Parents 'ropeable' after social media experiment backfires at private girls' school

A source close to the school says parents are "ropeable" about what has happened.
STACY SQUIRES/STUFF

A source close to the school says parents are "ropeable" about what has happened.

A social media experiment designed to teach teens about cyber safety has backfired on a private girls' school in Christchurch, causing concern for students who unwittingly shared personal information with their older peers.

Year 12 students at St Margaret's College set up several social media accounts on Facebook, Instagram and Snapchat, assisted by teachers, as part of a health project about cyber safety and cyber citizenship.

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St Margaret's College executive principal Gillian Simpson.
LIGHTWORKX PHOTOGRAPHY

St Margaret's College executive principal Gillian Simpson.

During the project, several year 10 students were individually invited to a Snapchat account called 'Merivale Gossip Girl'. The year 10 students shared personal information via the photo messaging service, unaware the account was operated and controlled by teachers.

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It is understood the students felt tricked when they realised the social media account was part of a school project.

A source close to the school said parents were "ropeable" about what happened.

There had been talk about how it had upset already fragile young women and parents were talking amongst themselves about what action could be taken.

In a statement, executive principal Gillian Simpson said year 12 students had conducted research projects as part of their NCEA health studies for several years.

Some of the projects involved creating and monitoring social media accounts to help students and their parents or caregivers better understand the risks of inappropriate online communications.

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She confirmed concerns had been raised with the college by parents and students about this year's social media project.

"While we cannot go into the nature of these concerns at this time for privacy reasons, both the board and the executive principal are taking them seriously."

Simpson, staff and the board of trustees had met with parents and students involved and "apologised for any unintentional hurt that this year's project has caused".

The college had invited experts from the Ministry of Education to help review how the project was set up and carried out.

"This style of real-world research has proven to be a valuable resource for St Margaret's College students and parents or caregivers in past years.

"St Margaret's welcomes any opportunity to improve the way that we can continue to support our students and parents through the college's wellbeing programmes."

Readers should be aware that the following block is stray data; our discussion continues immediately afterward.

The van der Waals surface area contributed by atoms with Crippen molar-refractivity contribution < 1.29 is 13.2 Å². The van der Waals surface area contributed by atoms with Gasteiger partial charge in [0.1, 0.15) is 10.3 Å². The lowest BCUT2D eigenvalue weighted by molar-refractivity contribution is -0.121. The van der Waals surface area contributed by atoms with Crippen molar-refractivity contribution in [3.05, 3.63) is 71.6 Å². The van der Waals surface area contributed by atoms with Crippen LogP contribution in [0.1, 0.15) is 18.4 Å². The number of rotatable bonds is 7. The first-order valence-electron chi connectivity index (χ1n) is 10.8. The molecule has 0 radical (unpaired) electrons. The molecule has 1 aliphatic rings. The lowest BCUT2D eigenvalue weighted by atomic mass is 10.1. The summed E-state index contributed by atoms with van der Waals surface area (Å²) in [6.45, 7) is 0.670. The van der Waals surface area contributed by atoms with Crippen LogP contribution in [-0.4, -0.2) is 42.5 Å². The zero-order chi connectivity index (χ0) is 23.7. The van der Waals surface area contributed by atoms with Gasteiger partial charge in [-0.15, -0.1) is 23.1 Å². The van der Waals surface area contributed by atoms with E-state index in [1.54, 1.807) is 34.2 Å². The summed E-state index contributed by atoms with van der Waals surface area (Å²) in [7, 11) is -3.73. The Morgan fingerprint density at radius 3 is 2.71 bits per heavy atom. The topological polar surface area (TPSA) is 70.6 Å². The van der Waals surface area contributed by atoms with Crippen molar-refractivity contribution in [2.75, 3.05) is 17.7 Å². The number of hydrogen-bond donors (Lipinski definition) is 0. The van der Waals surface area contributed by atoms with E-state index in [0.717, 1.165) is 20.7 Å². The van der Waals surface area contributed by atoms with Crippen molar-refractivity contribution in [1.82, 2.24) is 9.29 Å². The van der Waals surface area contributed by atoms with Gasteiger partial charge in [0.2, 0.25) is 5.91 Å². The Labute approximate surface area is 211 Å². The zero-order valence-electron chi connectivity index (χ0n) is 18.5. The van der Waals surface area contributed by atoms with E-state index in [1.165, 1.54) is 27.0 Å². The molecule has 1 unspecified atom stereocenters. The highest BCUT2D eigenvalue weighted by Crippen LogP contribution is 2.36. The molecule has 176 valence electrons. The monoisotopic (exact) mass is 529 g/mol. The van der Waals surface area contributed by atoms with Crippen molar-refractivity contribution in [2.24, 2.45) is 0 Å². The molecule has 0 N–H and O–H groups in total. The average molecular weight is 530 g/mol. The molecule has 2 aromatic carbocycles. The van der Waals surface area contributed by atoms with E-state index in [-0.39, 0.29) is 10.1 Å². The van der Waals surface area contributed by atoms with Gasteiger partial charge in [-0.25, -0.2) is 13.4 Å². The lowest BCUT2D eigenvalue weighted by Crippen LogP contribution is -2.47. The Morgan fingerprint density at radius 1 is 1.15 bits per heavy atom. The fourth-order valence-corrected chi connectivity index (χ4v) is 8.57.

In a letter sent to parents to allay concerns on Tuesday, Simpson said the project had drawn a "greater buy in" from students than anticipated.

"There is some interesting data for us as a school and you as parents to understand.

"There has also been some upset and anxiety particularly from girls who have actively shared information. The learnings are hard hitting in some cases."

Simpson said in the letter that a parent evening was planned for Monday with a panel of experts and chaired by her.

"We are in partnership with you in addressing the serious implications and potentially devastating results of inappropriate and unkind use of social media by your daughters.

"Please keep communicating with us. Your daughters are so precious to us all."

Ministry deputy secretary Katrina Casey said concerns had been raised with the ministry about the project.

"We are providing support and guidance to the school and we will assist them with the review of the project if required.

"We will continue to work with St Margaret's College to ensure they are able to support the young people who have been affected."

The social media project comes amid concerns about new anonymous feedback app Sarahah.

The app was originally designed in Saudi Arabia for employees to give anonymous criticism to their employers, but had become popular among teens.

A potentially dangerous feature of the app was the ability to physically track users with an open privacy setting.

The New Zealand Council for Educational Research survey, released this week, found the weekly rate of students being bullied at 82 large secondary schools ranged from 2 to 26 per cent.

Overall nearly 9000 children – 15 per cent of those surveyed – reported being bullied at least weekly.

HOW TO KEEP YOUR CHILD SAFE ONLINE

- Install software on your computer that either blocks or restricts content so your children cannot access certain sites, or monitors activity so you can review online behaviour.

- Know who your children are making contact with online. If they are not your children's actual friends then question their cyber relationship.

- Know what social networking sites your child is on and what information they are posting.

- Check your children understand the dangers of posting personal information on social networking sites.

- Do not allow your children to use the internet in private areas of your home.

- If you or your child becomes suspicious about a person online, stop contact immediately. If necessary, delete the app.

Further advice is available on the police website and at Netsafe.

 - Stuff

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